Man on a Ledge is a Die Hard-type of suspense film. The action is non-stop, the acting is good and there is no need to carp about the lack of absolute logic. In other words this is a movie to go to see to be entertained without stressing out over the little things. Sam Worthington leads a strong cast in a tale about a man wrongly convicted of a crime who fights to clear his name.
The film starts with Nick Cassidy (Worthington) going to a downtown hotel in New York and taking a room on the twenty-first floor. He orders a lobster dinner with champagne and then writes a suicide note. After cleaning his fingerprints from the room he climbs out on to the ledge and stands there. He is noticed almost immediately from the street and chaos ensues.
The police arrive in the person of Jack Dougherty (Edward Burns). He tries to talk Nick back into the room but Nick refuses and demands that Lydia Mercer (Elizabeth Banks) be brought in as the negotiator. If she is not put in charge he will jump. And it goes from there.
The pace of the movie never lessens. Nick is an escaped felon who claims he is innocent of the crime for which he was convicted. There are people who don't want to see him come in off the ledge. For them it would be best if he jumped, So there are a lot of conflicting forces in the film and you never know who the good guy is and who is the bad.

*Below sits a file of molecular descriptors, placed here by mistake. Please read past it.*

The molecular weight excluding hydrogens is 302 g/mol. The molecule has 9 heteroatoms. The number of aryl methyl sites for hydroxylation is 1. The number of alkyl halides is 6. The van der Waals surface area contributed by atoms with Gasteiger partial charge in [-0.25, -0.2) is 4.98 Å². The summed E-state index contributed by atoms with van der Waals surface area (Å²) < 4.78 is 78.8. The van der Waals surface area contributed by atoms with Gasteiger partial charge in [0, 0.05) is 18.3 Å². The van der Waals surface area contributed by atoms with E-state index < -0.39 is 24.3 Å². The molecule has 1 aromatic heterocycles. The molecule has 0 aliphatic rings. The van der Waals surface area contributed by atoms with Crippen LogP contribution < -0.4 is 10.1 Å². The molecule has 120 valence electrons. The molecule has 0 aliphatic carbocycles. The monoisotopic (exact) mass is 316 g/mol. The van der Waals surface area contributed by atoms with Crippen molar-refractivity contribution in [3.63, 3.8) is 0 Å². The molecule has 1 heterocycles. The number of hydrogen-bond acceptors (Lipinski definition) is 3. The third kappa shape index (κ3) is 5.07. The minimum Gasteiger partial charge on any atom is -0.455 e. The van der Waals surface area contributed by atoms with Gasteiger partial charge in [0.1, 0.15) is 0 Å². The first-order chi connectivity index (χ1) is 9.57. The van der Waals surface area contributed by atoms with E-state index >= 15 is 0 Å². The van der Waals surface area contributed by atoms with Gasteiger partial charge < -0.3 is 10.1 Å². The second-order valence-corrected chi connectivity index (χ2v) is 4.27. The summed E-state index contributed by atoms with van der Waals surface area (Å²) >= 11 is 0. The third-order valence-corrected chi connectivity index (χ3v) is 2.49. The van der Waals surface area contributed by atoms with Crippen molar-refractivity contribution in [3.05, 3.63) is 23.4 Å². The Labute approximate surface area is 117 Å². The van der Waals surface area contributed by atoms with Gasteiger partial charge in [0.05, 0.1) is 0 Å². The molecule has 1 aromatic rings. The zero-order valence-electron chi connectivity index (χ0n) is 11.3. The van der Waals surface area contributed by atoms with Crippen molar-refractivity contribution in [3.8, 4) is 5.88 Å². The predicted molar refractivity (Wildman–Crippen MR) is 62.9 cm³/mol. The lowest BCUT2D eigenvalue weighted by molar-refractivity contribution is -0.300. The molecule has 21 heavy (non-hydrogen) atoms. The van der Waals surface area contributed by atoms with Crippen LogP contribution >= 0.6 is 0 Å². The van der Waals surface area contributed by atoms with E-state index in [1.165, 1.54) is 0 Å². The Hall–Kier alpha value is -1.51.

Worthington is solid as Nick while Banks steals the show as Mercer. Even amid the tension of the plot and the ensuing activities Worthington and Banks make a connection with their characters. Now that takes some good acting.
In supporting roles, Jamie Bell is believable as Nick's angry brother, Joey. Genesis Rodriguez provides some comic relief as Joey's girlfriend Angie. Titus Welliver is edgy as the tense Police Captain Dante, and Ed Harris is evil as a wealthy jeweler. Kyra Sedgwick makes a cameo appearance as a TV news reporter.
The movie is rated PG-13 for profanity & violence.
There are flaws in the script but they are not big ones. The main plot line plays out with logic. At the end of the movie I was tempted to sit through it again, and when was the last time you felt that way about a movie? It is just a movie to be savored with a bag of popcorn and a drink, and someone to enjoy the whole thing with you.
After the bombardment of "artistic" movies we have seen in the past month or so it is nice to have a movie that just simply entertains. That is exactly what Man on a Ledge does, and does it with success.
I scored Man on a Ledge a heightened 7 out of 10.